Communication for Patient Safety
Challenging cases

Challenging cases

Case 1 - The case of the indecipherable orders


Lisa King, 2005


Writing orders, reading orders, transcribing orders ... written communication is a central part of in-hospital care.  It is also the place where medication errors can begin and a high-yield area for patient safety intervention!































Answer the questions below based on the orders provided.


Transcribe the orders as you read them.


How do these orders compare to orders you write or read at work?


List any errors, do-not-use abbreviations or missing information.



Potentially Dangerous Abbreviations[2]



 U, u (unit)

 Write "unit"

 IU (International Unit)

 Write "International Unit"

 Q.D., QD, q.d., qd, O.D.,OD (daily)

 Write "daily"

 Q.O.D., QOD, q.o.d., qod, E.O.D., EOD, e.o.d., eod, (every other day)

 Write "every other day"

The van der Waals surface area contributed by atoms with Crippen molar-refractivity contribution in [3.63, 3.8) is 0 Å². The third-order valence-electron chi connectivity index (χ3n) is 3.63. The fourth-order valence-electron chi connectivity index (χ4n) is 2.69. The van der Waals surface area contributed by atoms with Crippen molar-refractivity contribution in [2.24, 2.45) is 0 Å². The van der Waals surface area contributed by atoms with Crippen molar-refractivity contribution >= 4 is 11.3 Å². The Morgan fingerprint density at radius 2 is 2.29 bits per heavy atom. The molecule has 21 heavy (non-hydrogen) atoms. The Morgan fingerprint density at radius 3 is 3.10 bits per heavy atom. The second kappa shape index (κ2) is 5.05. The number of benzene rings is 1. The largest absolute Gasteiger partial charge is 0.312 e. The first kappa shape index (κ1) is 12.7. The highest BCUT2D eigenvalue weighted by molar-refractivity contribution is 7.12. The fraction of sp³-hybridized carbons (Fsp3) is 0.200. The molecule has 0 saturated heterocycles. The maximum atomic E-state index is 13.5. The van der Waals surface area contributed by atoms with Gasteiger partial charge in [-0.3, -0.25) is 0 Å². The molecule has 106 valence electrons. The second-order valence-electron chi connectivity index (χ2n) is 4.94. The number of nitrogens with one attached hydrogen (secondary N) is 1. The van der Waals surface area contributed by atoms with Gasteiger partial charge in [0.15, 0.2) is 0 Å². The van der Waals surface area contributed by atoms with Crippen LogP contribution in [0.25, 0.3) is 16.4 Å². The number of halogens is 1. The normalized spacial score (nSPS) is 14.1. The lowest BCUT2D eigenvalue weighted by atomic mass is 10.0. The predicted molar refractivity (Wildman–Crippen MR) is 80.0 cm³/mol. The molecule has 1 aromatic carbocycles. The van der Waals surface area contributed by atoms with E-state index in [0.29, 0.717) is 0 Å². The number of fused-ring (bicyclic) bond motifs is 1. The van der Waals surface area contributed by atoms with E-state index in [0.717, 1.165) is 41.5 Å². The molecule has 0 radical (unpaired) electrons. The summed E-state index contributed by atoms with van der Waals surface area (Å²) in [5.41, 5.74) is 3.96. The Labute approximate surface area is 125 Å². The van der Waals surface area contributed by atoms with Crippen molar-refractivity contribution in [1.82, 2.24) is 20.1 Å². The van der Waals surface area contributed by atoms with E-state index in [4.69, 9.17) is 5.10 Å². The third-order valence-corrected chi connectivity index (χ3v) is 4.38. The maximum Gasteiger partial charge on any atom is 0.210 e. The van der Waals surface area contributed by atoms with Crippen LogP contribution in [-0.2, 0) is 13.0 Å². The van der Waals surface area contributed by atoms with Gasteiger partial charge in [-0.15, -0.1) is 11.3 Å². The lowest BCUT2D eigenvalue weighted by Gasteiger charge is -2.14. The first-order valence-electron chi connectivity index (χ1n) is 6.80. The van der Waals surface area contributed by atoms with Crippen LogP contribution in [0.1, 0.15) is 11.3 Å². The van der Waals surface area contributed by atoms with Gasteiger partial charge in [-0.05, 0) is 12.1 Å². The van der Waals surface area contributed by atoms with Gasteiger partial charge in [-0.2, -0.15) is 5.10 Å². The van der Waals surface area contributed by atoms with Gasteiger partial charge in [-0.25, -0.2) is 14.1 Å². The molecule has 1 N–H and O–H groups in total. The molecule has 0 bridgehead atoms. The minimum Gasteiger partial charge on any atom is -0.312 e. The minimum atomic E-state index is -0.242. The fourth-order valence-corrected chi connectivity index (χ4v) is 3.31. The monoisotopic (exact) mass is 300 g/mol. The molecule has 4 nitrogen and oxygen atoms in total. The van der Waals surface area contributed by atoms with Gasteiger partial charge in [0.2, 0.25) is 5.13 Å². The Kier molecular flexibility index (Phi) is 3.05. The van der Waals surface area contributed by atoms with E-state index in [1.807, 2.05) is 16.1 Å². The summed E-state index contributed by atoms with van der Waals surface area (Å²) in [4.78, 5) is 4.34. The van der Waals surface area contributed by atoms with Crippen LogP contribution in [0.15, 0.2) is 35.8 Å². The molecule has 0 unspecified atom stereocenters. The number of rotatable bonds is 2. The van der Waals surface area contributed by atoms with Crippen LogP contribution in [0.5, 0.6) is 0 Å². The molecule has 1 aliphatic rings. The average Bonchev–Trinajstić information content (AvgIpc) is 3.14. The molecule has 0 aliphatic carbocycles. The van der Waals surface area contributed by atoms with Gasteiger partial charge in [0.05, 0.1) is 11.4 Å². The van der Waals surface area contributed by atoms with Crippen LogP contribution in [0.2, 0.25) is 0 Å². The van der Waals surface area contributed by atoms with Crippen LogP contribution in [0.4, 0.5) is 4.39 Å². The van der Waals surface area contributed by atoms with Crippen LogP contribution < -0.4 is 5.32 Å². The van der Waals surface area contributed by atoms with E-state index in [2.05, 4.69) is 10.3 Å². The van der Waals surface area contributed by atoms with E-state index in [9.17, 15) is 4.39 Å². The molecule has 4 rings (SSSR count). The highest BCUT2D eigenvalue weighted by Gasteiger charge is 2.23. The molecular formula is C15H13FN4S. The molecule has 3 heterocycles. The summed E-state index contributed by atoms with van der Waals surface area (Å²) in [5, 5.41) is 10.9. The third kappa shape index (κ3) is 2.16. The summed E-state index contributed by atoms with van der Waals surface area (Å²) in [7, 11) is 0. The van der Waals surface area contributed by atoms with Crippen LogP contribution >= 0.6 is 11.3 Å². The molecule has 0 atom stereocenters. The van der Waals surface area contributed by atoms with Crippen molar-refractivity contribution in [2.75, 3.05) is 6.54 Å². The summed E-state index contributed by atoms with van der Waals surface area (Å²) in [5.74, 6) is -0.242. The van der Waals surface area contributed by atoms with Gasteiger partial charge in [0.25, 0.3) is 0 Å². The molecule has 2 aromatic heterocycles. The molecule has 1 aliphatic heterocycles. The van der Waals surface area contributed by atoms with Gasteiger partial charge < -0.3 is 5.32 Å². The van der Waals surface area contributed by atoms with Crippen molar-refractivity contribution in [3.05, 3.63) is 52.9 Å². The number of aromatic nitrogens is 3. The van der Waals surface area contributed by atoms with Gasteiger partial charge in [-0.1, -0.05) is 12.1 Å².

Trailing zero (X.0 mg)

 Write X mg

 Lack of leading zero (.X mg)

 Write 0.X mg


 Write morphine sulfate

 MSO4, MgSO4

 Write Magnesium sulfate


< (less than)> (greater than)

Write "less than"Write "greater than"

Abbreviations for drug names

Write drug names in full


Write "at"


Write "mL" (preferred) or "ml" or "millilitres"


"One of the major causes of medication errors is the ongoing use of potentially dangerous abbreviations and dose expressions. Underlying factors contributing to many of these errors are illegible or confusing handwriting by clinicians and the failure of health care providers to communicate clearly with one another."[2]


2. The Joint Commission. Sentinel Event Alert. Medication errors related to potentially dangerous abbreviations. Issue 23 - September 1, 2001. Available from:

All references for this section